After a quick sandwich stop outside the York Minster (a step up from a cathedral), we explored the old town with its narrow, uneven streets and buildings that leaned – top-heavy – so far into the street we expected them to rest upon each other, like the apache dancers who dance forehead to forehead. It was here at The Hat Company that I found a small green hat with curlicues and delicate leaves. I bought it immediately. Never mind that I live in a city that doesn’t wear hats. And never mind that I don’t have anything to wear with it. I love this hat and am determined to step out in it before the summer is over.
Saturday evening found us at two places where V and J are ‘regulars’ – a small, second-story wine bar with its cool and minimalist decor and the Italian restaurant with its large open floor plan and spiral staircase to the upstairs loos. Everything was amazing – from the appetizers to the dessert. The night ended perfectly with a DVD of my favorite British comic Michael McIntyre.
Sunday was another gorgeous day and after a proper lie-in (British for ‘sleeping in’) AR and I visited Nostell Priory. It’s a gorgeous old house with beautiful grounds. We discovered it was Easter when we got there and found all the children of Wakefield in hot pursuit of Easter egg clues hidden throughout the gardens. We spent hours walking around and lying in the grass watching the activity, and then we went home and spent the rest of the afternoon lying in the sun in the backyard. Who knew you could get a suntan in England? A quiet evening was had by all, and we prepared for the continuation of our road trip in the morning.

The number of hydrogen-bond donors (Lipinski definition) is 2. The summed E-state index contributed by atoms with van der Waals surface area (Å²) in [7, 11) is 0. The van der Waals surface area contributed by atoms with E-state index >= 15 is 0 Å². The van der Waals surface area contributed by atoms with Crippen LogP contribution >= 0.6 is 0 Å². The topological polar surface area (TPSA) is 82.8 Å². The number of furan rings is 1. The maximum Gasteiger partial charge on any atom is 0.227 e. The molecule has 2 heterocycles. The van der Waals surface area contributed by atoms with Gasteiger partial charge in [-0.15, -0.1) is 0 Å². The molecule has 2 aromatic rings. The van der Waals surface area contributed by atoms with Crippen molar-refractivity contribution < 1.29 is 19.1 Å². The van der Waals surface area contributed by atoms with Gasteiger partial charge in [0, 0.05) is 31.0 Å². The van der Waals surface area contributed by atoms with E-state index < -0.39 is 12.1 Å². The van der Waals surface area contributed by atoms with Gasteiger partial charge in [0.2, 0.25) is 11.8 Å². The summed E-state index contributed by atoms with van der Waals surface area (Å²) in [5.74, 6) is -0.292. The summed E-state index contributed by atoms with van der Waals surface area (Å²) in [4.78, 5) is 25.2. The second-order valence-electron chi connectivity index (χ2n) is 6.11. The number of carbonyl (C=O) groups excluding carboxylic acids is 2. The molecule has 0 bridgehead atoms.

I have to admit Scotland has never been on my list of vacation destinations, but I absolutely fell in love with the countryside and the small towns and the people. The drive up was pleasant – all the expected rolling green meadows with lambs and calves gorging themselves on the new green grass and reveling in the warmth. We stayed in Ayr – a fairly large city with shops and restaurants lining the main streets and long neighborhood roads meandering toward or away from the Firth of Clyde. We stayed on the top floor at the Savoy Park Hotel, a grand red-brick house with dark wood paneling, tartan carpeting, and tightly curving staircases. Our room had a view of the sea and a large bathroom with a window that looked out over the steep rooftops and a solitary seagull perched on an unused chimney.